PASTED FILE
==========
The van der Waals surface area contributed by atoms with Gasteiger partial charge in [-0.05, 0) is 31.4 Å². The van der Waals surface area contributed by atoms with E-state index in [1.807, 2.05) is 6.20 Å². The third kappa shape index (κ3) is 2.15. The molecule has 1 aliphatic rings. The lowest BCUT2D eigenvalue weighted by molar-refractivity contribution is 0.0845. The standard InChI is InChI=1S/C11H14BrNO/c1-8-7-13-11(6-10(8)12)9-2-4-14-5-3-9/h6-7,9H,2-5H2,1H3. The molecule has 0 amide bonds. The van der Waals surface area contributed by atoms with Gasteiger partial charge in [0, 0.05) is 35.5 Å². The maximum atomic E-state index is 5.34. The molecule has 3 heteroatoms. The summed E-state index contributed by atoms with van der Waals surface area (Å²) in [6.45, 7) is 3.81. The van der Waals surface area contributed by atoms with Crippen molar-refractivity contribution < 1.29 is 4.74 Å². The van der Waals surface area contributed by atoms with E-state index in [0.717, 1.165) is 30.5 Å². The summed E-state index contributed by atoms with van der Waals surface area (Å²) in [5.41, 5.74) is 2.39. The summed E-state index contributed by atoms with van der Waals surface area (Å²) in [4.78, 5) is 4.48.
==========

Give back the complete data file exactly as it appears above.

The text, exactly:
The van der Waals surface area contributed by atoms with Gasteiger partial charge in [-0.05, 0) is 31.4 Å². The van der Waals surface area contributed by atoms with E-state index in [1.807, 2.05) is 6.20 Å². The third kappa shape index (κ3) is 2.15. The molecule has 1 aliphatic rings. The lowest BCUT2D eigenvalue weighted by molar-refractivity contribution is 0.0845. The standard InChI is InChI=1S/C11H14BrNO/c1-8-7-13-11(6-10(8)12)9-2-4-14-5-3-9/h6-7,9H,2-5H2,1H3. The molecule has 0 amide bonds. The van der Waals surface area contributed by atoms with Gasteiger partial charge in [0, 0.05) is 35.5 Å². The maximum atomic E-state index is 5.34. The molecule has 3 heteroatoms. The summed E-state index contributed by atoms with van der Waals surface area (Å²) in [6.45, 7) is 3.81. The van der Waals surface area contributed by atoms with Crippen molar-refractivity contribution < 1.29 is 4.74 Å². The van der Waals surface area contributed by atoms with E-state index in [0.717, 1.165) is 30.5 Å². The summed E-state index contributed by atoms with van der Waals surface area (Å²) in [5.41, 5.74) is 2.39. The summed E-state index contributed by atoms with van der Waals surface area (Å²) in [4.78, 5) is 4.48.